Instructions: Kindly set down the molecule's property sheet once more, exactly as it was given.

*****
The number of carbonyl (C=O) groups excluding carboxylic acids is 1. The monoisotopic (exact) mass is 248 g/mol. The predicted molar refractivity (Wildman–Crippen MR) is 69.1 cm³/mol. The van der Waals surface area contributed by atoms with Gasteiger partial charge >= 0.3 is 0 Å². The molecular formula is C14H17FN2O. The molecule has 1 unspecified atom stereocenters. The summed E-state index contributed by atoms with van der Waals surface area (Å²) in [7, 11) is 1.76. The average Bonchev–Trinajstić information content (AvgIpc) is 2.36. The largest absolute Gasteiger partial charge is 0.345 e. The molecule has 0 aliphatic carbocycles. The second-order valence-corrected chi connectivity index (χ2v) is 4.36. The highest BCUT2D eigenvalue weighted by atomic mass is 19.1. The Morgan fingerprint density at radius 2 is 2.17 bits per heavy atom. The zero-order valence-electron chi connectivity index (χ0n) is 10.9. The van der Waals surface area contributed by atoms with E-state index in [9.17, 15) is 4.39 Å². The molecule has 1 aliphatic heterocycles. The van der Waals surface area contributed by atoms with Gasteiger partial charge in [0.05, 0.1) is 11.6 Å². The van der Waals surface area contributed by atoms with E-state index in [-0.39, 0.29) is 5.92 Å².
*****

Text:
The number of carbonyl (C=O) groups excluding carboxylic acids is 1. The monoisotopic (exact) mass is 248 g/mol. The predicted molar refractivity (Wildman–Crippen MR) is 69.1 cm³/mol. The van der Waals surface area contributed by atoms with Gasteiger partial charge >= 0.3 is 0 Å². The molecular formula is C14H17FN2O. The molecule has 1 unspecified atom stereocenters. The summed E-state index contributed by atoms with van der Waals surface area (Å²) in [7, 11) is 1.76. The average Bonchev–Trinajstić information content (AvgIpc) is 2.36. The largest absolute Gasteiger partial charge is 0.345 e. The molecule has 0 aliphatic carbocycles. The second-order valence-corrected chi connectivity index (χ2v) is 4.36. The highest BCUT2D eigenvalue weighted by atomic mass is 19.1. The Morgan fingerprint density at radius 2 is 2.17 bits per heavy atom. The zero-order valence-electron chi connectivity index (χ0n) is 10.9. The van der Waals surface area contributed by atoms with E-state index in [9.17, 15) is 4.39 Å². The molecule has 1 aliphatic heterocycles. The van der Waals surface area contributed by atoms with Gasteiger partial charge in [0.05, 0.1) is 11.6 Å². The van der Waals surface area contributed by atoms with E-state index in [-0.39, 0.29) is 5.92 Å².